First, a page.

The Chairperson does it; the Administrator does it; and all of the Participants do it. But let's do it right. Going forward, let's not converse in idiotic idioms but instead collaborate with meaningful metaphor.
The term ‘metaphor’ has connotations of creative writing, flowery language and eloquent rhetoric. But in reality, we use metaphor to make sense of our working lives.
Research shows that a metaphor occurs on average every 150 words in the workplace. In a typical business meeting - that is, the most transactional form of business discourse - metaphors occur every 50 words. Furthermore, Koester (2006) finds that the number of 'meeting metaphors' we use increases even more in problem-focused and decision-making discussion.
Which empty metaphors do we suffer from most? Studies show that one metaphor reigns supreme in business meetings. Personally, I hear this metaphor in every team meeting, every budget meeting and every strategy meeting. This metaphor is what linguists call an Orientational Metaphor – that is, it gives a concept a spatial orientation. The metaphor most used is Forward Movement is Progress. Here are a few examples of what we all hear on a day-to-day basis in the boardroom:
This is good practice moving forwards.
In the future, I think it’s something we need to work towards.
Looking ahead, we must press on.
From now on, we don't expect any layoffs going forward.
How many more examples of this metaphor have you heard or used recently? This metaphor has become such commonplace that most of us use it without realising.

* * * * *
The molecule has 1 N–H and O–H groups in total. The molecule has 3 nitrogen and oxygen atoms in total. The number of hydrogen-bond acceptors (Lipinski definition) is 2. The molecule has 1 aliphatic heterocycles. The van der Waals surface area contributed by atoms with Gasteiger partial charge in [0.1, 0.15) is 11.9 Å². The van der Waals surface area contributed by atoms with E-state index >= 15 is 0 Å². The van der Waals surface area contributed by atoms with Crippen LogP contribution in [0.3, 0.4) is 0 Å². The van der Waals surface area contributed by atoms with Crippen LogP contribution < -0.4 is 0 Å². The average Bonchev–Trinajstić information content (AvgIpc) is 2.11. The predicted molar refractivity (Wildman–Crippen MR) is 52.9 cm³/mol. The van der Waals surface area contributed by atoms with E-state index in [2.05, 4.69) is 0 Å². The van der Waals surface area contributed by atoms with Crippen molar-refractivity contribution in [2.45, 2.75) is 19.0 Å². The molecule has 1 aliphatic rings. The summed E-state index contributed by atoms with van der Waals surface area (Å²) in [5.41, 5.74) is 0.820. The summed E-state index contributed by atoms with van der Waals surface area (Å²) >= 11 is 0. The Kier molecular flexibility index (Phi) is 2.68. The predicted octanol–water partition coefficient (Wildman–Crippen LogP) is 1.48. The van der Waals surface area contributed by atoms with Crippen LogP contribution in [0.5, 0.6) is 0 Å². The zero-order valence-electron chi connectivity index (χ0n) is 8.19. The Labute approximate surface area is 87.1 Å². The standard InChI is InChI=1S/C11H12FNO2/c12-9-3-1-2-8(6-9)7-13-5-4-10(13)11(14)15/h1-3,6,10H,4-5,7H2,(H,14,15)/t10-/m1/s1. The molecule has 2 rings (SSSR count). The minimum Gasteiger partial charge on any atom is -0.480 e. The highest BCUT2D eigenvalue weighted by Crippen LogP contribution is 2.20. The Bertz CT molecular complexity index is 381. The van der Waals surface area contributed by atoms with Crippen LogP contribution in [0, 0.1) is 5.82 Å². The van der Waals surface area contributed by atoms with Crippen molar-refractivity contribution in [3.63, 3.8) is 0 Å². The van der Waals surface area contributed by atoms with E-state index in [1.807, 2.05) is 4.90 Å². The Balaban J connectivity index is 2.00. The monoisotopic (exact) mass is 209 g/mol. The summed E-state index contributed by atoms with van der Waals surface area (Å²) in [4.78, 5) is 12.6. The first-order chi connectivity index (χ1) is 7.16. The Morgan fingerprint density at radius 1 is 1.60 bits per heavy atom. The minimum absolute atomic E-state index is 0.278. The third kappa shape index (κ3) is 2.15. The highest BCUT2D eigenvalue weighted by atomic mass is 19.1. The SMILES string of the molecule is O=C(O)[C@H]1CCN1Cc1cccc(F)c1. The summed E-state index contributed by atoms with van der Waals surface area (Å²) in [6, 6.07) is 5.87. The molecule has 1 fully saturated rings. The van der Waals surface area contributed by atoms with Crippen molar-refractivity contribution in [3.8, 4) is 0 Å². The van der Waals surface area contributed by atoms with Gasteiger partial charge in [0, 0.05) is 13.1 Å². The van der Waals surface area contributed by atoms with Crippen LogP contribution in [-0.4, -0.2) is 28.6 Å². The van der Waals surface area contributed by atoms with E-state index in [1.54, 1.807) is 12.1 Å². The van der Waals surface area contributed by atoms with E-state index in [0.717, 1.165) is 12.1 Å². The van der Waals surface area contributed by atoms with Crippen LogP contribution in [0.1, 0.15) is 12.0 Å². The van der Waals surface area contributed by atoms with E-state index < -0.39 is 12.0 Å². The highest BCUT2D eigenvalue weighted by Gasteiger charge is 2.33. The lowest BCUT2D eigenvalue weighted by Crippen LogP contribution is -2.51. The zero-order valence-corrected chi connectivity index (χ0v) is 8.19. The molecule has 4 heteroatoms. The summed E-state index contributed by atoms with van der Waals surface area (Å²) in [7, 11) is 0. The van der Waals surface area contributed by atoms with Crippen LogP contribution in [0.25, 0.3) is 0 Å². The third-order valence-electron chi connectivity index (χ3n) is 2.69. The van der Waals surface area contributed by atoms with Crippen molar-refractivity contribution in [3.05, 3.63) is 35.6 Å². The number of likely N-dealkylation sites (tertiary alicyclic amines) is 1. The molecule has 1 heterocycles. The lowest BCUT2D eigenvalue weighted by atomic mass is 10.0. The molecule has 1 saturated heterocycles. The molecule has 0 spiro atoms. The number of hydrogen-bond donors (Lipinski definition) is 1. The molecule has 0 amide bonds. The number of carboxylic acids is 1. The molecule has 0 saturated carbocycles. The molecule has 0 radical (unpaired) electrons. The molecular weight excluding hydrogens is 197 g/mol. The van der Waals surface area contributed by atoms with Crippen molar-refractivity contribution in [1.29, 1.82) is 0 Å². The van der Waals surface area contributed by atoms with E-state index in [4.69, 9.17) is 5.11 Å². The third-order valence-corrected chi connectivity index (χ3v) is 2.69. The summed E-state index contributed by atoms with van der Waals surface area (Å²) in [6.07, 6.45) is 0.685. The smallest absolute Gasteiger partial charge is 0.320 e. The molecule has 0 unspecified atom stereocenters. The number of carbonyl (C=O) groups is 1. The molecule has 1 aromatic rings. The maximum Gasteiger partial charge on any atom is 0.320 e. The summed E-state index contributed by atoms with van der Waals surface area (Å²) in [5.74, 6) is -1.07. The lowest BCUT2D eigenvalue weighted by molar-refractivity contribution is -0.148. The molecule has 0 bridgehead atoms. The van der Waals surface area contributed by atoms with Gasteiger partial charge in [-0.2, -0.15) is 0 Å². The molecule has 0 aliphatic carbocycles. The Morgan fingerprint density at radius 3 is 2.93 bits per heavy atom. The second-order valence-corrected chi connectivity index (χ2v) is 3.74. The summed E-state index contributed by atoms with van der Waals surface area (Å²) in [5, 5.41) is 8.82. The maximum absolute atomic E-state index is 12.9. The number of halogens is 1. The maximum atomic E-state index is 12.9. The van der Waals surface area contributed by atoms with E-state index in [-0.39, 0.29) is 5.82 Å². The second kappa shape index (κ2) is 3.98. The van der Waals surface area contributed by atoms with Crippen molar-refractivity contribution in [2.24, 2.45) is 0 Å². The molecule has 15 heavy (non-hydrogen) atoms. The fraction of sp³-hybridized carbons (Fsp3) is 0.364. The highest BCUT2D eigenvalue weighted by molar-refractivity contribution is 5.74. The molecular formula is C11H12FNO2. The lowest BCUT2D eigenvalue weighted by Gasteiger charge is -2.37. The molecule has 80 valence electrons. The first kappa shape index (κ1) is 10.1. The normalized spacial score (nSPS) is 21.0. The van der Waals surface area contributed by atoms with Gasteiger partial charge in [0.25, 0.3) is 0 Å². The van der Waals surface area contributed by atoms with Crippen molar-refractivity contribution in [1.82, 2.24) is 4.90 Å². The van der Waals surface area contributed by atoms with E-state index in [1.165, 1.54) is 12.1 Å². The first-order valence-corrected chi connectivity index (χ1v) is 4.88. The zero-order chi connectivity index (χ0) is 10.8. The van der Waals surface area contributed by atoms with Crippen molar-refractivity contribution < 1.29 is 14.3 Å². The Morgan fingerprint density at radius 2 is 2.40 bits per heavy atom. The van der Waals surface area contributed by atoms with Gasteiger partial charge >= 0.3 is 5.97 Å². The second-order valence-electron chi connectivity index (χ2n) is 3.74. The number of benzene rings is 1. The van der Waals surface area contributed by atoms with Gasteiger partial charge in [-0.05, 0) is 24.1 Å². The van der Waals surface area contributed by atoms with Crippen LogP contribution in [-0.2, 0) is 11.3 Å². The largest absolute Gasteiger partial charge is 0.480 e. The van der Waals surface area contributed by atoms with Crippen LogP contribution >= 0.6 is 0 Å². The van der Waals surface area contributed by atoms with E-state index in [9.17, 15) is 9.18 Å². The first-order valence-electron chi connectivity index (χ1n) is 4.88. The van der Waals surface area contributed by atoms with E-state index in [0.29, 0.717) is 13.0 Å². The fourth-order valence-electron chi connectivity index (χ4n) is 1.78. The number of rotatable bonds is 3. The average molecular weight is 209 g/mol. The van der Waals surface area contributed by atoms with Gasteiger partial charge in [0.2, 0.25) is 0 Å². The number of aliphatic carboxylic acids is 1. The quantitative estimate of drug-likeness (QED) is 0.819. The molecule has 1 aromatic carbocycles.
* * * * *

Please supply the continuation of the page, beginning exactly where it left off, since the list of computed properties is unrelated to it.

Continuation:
Despite the commonplace of Forward Movement is Progress, this metaphor has been abused in business and is often empty of meaning. It has become a spacer to fill gaps between clichés and 'isms'. It has also become an attempt by some business professionals to gain an air of authority. Mark Seacombe, writing for The Guardian, describes the use of “going forward” more accurately; as a kind of burp at the end of a sentence. The term undermines business conversation by patronising the audience and allowing the speaker to shirk commitment.
What's the solution? First, let’s give metaphors the respect they deserve. Whether we are plunging into the technical aspects, looking to raise awareness or pinging an email across, we anchor our work-life thoughts and actions into metaphorical concepts. Second, let’s stop “going forward” and actually go forward – one infinite phrase at a time. Thirdly, let’s do it with deadlines, outputs and outcomes.
Going forward up the creek we are carried along by the current. Moving? Yes. Progressing? No. Let's not get caught up the creek without the proverbial paddle. Go forward and meet with meaningful metaphor.